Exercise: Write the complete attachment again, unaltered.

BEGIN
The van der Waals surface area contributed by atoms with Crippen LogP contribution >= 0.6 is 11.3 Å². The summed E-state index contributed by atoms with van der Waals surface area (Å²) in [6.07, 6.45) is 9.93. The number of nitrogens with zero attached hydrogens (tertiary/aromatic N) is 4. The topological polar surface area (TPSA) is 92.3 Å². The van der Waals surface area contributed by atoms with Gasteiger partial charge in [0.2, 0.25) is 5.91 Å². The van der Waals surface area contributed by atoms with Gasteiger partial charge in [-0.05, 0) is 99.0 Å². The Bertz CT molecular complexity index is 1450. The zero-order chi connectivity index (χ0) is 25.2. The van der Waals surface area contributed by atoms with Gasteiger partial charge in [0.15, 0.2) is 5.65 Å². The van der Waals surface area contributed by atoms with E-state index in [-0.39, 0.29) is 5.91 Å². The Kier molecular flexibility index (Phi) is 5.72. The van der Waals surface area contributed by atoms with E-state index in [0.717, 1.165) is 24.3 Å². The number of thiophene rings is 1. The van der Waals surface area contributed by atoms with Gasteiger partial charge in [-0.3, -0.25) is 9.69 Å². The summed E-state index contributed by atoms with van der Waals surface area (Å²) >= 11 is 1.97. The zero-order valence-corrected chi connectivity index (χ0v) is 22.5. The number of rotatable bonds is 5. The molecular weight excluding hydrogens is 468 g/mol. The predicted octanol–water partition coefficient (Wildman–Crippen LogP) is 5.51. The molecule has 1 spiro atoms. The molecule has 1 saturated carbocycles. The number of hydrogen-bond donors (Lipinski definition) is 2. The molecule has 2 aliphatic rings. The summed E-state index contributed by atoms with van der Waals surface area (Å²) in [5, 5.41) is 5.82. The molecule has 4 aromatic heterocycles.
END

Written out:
The van der Waals surface area contributed by atoms with Crippen LogP contribution >= 0.6 is 11.3 Å². The summed E-state index contributed by atoms with van der Waals surface area (Å²) in [6.07, 6.45) is 9.93. The number of nitrogens with zero attached hydrogens (tertiary/aromatic N) is 4. The topological polar surface area (TPSA) is 92.3 Å². The van der Waals surface area contributed by atoms with Gasteiger partial charge in [0.2, 0.25) is 5.91 Å². The van der Waals surface area contributed by atoms with Gasteiger partial charge in [-0.05, 0) is 99.0 Å². The Bertz CT molecular complexity index is 1450. The zero-order chi connectivity index (χ0) is 25.2. The van der Waals surface area contributed by atoms with Gasteiger partial charge in [0.15, 0.2) is 5.65 Å². The van der Waals surface area contributed by atoms with E-state index in [-0.39, 0.29) is 5.91 Å². The Kier molecular flexibility index (Phi) is 5.72. The van der Waals surface area contributed by atoms with E-state index in [0.717, 1.165) is 24.3 Å². The number of thiophene rings is 1. The van der Waals surface area contributed by atoms with Gasteiger partial charge in [-0.3, -0.25) is 9.69 Å². The summed E-state index contributed by atoms with van der Waals surface area (Å²) >= 11 is 1.97. The zero-order valence-corrected chi connectivity index (χ0v) is 22.5. The number of rotatable bonds is 5. The molecular weight excluding hydrogens is 468 g/mol. The predicted octanol–water partition coefficient (Wildman–Crippen LogP) is 5.51. The molecule has 1 spiro atoms. The molecule has 1 saturated carbocycles. The number of hydrogen-bond donors (Lipinski definition) is 2. The molecule has 2 aliphatic rings. The summed E-state index contributed by atoms with van der Waals surface area (Å²) in [5, 5.41) is 5.82. The molecule has 4 aromatic heterocycles.